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  Man Freed Years After Conviction

By Aaron Cooper
Associated Press Writer
Tuesday, May 8, 2001; 12:44 a.m. EDT

LEXINGTON, Okla. –– A man was freed from prison Monday 15 years after he was wrongly convicted of rape, based partly on testimony from a police chemist now under investigation for incorrectly identifying evidence.

Oklahoma County prosecutors received a report Monday from a California laboratory that said a DNA test showed sperm and hair taken from the scene of the rape were not from 39-year-old Jeffrey Todd Pierce.

Former police chemist Joyce Gilchrist testified in 1986 that the rapist's hair was "microscopically consistent" with Pierce's hair.

Gilchrist, now on paid leave, also testified in the cases of 12 inmates who are on death row in Oklahoma and 11 who have already been executed. Those cases are being re-examined, as are hundreds of others she worked on.

Pierce was sentenced to 65 years in prison. His twin boys were 17 months old at the time of his conviction, and he had been married for two years. He and Kathy Pierce later divorced.

"My heart goes out to all the other people I know that are in here that are innocent because of the Oklahoma County District Attorney's Office and the Oklahoma City Police Department," said Pierce. "I hope you all won't forget about them, too, because there are more.

"I'm just the one that opened the door, and I feel there will be a lot more coming out behind me."

An FBI report said Gilchrist's testimony in this and at least five other cases "went beyond the acceptable limits of forensic science." Hair and fibers were misidentified in these cases, the report said.

Gilchrist has said the investigation will exonerate her. She ended her career as a police chemist in 1993 for a role as an administrator.

She told 60 Minutes II in a report to air Tuesday night that she was willing to have her forensic work reviewed.

"Let's submit that DNA analysis and see," Gilchrist said. "I look forward to that and if I'm wrong, you know, I would accept responsibility if I'm wrong, but I've never intentionally done anything wrong in a case I've ever been involved in."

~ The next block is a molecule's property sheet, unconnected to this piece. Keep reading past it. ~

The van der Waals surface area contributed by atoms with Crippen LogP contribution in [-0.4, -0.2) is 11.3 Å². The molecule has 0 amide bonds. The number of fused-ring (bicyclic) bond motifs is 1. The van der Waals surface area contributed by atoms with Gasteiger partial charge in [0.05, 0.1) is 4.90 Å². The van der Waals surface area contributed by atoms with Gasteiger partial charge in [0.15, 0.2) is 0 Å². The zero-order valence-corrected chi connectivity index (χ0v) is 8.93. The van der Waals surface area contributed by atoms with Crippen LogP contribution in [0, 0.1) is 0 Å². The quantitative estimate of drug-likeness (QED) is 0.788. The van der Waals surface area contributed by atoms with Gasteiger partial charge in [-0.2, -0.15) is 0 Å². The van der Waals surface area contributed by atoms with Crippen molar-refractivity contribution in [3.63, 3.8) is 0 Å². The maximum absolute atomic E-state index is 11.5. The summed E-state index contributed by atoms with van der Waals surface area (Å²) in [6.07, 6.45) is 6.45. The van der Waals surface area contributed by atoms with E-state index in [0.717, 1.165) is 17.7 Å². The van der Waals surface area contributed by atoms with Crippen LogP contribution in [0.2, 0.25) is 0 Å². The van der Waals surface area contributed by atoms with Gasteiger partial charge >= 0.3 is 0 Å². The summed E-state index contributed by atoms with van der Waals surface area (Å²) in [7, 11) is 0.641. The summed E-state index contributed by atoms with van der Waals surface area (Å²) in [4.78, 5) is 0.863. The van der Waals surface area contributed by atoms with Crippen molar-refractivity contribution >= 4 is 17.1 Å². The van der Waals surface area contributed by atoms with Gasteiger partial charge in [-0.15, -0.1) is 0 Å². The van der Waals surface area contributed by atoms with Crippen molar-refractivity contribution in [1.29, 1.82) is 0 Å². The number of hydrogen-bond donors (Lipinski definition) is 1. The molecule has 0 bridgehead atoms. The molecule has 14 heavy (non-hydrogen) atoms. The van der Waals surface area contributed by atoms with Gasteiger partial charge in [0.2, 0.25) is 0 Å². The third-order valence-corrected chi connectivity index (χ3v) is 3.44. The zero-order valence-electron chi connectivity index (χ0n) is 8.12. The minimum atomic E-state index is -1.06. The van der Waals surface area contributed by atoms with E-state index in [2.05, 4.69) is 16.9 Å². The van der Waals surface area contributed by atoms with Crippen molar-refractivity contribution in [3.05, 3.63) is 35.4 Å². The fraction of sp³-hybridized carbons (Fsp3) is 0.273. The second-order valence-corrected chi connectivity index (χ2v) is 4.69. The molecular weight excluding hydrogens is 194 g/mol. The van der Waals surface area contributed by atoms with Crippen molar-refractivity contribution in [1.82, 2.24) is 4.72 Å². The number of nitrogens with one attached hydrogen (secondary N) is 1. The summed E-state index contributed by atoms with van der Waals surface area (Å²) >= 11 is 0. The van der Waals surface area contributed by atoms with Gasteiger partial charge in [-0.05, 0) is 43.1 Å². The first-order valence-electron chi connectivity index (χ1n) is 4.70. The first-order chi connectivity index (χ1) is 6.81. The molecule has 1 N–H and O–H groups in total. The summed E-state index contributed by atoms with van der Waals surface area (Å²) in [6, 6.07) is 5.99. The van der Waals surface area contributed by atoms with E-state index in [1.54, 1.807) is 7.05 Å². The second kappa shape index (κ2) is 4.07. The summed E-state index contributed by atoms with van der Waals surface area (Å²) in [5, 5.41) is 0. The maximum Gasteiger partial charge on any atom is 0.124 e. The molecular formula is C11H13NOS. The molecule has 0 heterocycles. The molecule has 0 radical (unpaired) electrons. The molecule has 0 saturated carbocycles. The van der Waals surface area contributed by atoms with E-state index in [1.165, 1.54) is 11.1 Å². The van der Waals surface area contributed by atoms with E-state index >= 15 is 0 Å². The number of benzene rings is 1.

Melvin Hall, Gilchrist's attorney, on Monday said his client stands behind her work.

"The police department stood behind her work for many, many years. So did the district attorneys office," he said. "She feels like she'll be exonerated. Why not?"

District Attorney Bob Macy, who announced April 30 he would retire this summer, told The Daily Oklahoman that Pierce never would have been charged if DNA technology had existed in 1986.

"It's the last thing any good prosecutor wants to do is put an innocent person in jail," Macy said. "I think it is a tragedy something like this would happen. This was a case with a very strong witness who made identification and said she would never forget his face."

Problems with Pierce's conviction came to light after the case was re-examined under a program meant to put older cases through today's more sophisticated DNA tests.

"Once we determined that the proper procedures were followed, we took immediate action to release him," said David Prater, Oklahoma County Assistant District Attorney.

Pierce always maintained the woman mistakenly identified him.

Pierce was arrested 10 months after the attack when the victim picked him from a photo lineup as the rapist.

The woman initially told a police officer she didn't think Pierce was her attacker. Two co-workers testified Pierce was at lunch with them when the rape occurred.

Pierce said he had given up hope of being released.

"When you first start, you have hope in the justice system that your appeal will come through and everything," he said. "Then you keep getting denied and denied and denied, and finally lose hope and try to turn your mind into surviving in prison and not worrying about what's going on in the outside world."

He said he hopes to see his children.

"I love them," he said. "I heard they do want to meet me and they don't hate me or anything."

© Copyright 2001 The Associated Press

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